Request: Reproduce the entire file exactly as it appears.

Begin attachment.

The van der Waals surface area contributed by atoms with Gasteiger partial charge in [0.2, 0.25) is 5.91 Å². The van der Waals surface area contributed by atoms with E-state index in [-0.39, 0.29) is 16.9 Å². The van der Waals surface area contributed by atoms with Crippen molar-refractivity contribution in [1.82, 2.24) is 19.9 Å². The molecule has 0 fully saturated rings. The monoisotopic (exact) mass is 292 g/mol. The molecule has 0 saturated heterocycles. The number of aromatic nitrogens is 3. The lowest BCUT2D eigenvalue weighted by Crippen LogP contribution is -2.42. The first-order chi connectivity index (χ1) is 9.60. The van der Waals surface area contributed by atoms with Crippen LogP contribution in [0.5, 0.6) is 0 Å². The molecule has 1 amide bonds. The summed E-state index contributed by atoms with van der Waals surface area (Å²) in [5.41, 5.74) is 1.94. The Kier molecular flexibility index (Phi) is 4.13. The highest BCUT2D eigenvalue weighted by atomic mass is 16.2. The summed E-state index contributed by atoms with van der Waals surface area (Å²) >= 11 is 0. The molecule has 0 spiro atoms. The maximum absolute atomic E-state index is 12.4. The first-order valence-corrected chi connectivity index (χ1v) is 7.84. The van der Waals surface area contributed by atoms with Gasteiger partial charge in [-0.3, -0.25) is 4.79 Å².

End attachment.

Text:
The van der Waals surface area contributed by atoms with Gasteiger partial charge in [0.2, 0.25) is 5.91 Å². The van der Waals surface area contributed by atoms with E-state index in [-0.39, 0.29) is 16.9 Å². The van der Waals surface area contributed by atoms with Crippen molar-refractivity contribution in [1.82, 2.24) is 19.9 Å². The molecule has 0 fully saturated rings. The monoisotopic (exact) mass is 292 g/mol. The molecule has 0 saturated heterocycles. The number of aromatic nitrogens is 3. The lowest BCUT2D eigenvalue weighted by Crippen LogP contribution is -2.42. The first-order chi connectivity index (χ1) is 9.60. The van der Waals surface area contributed by atoms with Crippen LogP contribution in [0.5, 0.6) is 0 Å². The molecule has 1 amide bonds. The summed E-state index contributed by atoms with van der Waals surface area (Å²) in [5.41, 5.74) is 1.94. The Kier molecular flexibility index (Phi) is 4.13. The highest BCUT2D eigenvalue weighted by atomic mass is 16.2. The summed E-state index contributed by atoms with van der Waals surface area (Å²) >= 11 is 0. The molecule has 0 spiro atoms. The maximum absolute atomic E-state index is 12.4. The first-order valence-corrected chi connectivity index (χ1v) is 7.84. The van der Waals surface area contributed by atoms with Gasteiger partial charge in [-0.3, -0.25) is 4.79 Å².